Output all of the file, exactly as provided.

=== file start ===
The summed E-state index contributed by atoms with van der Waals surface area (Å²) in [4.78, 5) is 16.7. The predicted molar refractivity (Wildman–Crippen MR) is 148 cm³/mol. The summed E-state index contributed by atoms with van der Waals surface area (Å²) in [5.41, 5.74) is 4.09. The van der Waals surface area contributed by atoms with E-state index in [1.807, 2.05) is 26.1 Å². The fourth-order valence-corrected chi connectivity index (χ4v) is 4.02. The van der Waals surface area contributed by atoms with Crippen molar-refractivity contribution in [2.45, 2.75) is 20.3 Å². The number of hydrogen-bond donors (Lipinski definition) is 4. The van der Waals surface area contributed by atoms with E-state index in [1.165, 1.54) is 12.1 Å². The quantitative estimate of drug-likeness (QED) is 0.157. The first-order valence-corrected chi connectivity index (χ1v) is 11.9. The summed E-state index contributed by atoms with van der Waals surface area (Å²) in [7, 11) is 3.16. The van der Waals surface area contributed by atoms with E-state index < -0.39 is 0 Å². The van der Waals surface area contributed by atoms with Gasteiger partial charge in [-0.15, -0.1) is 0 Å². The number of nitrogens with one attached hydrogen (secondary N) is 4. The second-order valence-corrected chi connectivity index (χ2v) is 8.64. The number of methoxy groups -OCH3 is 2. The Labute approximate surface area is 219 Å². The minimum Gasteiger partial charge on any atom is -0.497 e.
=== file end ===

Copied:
The summed E-state index contributed by atoms with van der Waals surface area (Å²) in [4.78, 5) is 16.7. The predicted molar refractivity (Wildman–Crippen MR) is 148 cm³/mol. The summed E-state index contributed by atoms with van der Waals surface area (Å²) in [5.41, 5.74) is 4.09. The van der Waals surface area contributed by atoms with E-state index in [1.807, 2.05) is 26.1 Å². The fourth-order valence-corrected chi connectivity index (χ4v) is 4.02. The van der Waals surface area contributed by atoms with Crippen molar-refractivity contribution in [2.45, 2.75) is 20.3 Å². The number of hydrogen-bond donors (Lipinski definition) is 4. The van der Waals surface area contributed by atoms with E-state index in [1.165, 1.54) is 12.1 Å². The quantitative estimate of drug-likeness (QED) is 0.157. The first-order valence-corrected chi connectivity index (χ1v) is 11.9. The summed E-state index contributed by atoms with van der Waals surface area (Å²) in [7, 11) is 3.16. The van der Waals surface area contributed by atoms with E-state index < -0.39 is 0 Å². The van der Waals surface area contributed by atoms with Gasteiger partial charge in [-0.15, -0.1) is 0 Å². The number of nitrogens with one attached hydrogen (secondary N) is 4. The second-order valence-corrected chi connectivity index (χ2v) is 8.64. The number of methoxy groups -OCH3 is 2. The Labute approximate surface area is 219 Å². The minimum Gasteiger partial charge on any atom is -0.497 e.